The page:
As a best practice, we recommend running ANALYZE on any tables with a “stats off” percentage greater than 10%.
Amazon Redshift is a distributed, shared-nothing database that scales horizontally across multiple nodes. Query execution time is very tightly correlated with:
Below is an example of a poorly written query, and two optimizations to make it run faster.
select * from table1
select * from table2
from table1_cte as a
JOIN table2_cte as b
ON a.id = b.id
Queries can run faster by minimizing the amount of data moving between nodes. In practice, this means being careful when writing multi-stage queries where the results of one stage feeds into the next.
In the case of our example query, modifying your ‘WHERE’ clauses to only select rows needed will minimize the amount of data that needs to be moved around and speed up the query.
from table1_cte as a
JOIN table2_cte as b
ON a.id = b.id
Amazon Redshift is a column-oriented database. As a result, scanning a table doesn’t read each row in its entirety. Instead, individual columns can be scanned without needing to read other columns. You should be careful to only select columns that you will use for your query. Try to avoid using a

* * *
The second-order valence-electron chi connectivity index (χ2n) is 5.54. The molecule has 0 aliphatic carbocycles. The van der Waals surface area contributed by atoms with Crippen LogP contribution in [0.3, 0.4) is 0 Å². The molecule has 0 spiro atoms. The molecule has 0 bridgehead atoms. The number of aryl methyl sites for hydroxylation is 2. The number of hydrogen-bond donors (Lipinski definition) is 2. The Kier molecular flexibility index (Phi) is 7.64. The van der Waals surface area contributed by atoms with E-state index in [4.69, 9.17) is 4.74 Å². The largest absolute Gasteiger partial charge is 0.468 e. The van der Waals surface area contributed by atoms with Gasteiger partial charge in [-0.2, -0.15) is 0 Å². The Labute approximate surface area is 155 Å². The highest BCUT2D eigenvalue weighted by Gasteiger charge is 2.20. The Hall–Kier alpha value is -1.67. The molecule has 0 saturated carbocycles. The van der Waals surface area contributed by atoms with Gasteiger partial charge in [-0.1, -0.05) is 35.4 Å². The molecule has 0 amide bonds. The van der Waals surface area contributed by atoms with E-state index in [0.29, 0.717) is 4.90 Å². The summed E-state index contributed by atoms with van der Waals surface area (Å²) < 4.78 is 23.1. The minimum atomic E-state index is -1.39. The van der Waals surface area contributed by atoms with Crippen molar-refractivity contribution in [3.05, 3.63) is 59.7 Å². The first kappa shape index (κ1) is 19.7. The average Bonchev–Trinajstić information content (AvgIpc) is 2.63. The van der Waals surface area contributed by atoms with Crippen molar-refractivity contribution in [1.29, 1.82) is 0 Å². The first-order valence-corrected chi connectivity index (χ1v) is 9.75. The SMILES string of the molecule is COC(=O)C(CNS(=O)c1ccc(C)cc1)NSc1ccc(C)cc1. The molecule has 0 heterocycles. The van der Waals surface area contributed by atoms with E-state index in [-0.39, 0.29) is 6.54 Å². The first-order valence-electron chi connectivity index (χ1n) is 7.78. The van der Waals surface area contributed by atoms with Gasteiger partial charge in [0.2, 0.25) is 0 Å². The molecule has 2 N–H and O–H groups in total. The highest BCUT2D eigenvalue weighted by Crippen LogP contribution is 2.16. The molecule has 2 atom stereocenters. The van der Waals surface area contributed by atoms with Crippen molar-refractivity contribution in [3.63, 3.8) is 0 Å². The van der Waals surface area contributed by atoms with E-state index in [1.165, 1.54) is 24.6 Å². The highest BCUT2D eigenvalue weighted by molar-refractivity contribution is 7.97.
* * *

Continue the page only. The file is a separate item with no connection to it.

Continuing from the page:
operation in all cases.
from table1_cte as a
JOIN table2_cte as b
ON a.id = b.id
The two optimizations can dramatically improve your query speeds.
Re-writing queries is easier said than done, though. That’s why, we’ve built “Query Insights” into our product, a dashboard that gives you recommendations on how to re-write queries to drastically improve speed (a few customers went from 30min execution time to 30 seconds).
You can also send an email to your users directly from intermix.io dashboard to let them know what can be changed about a certain query.Instantly Find and Fix Slow Queries
Row Skew happens when a table uses KEY based distribution, and the values in the DISTKEY column are not evenly distributed. The row skew metrics is a positive integer ranging from 1 to the number of rows in the table. Row skew is the ratio of:
High row skew results in uneven node disk utilization (cost) and slower queries (performance).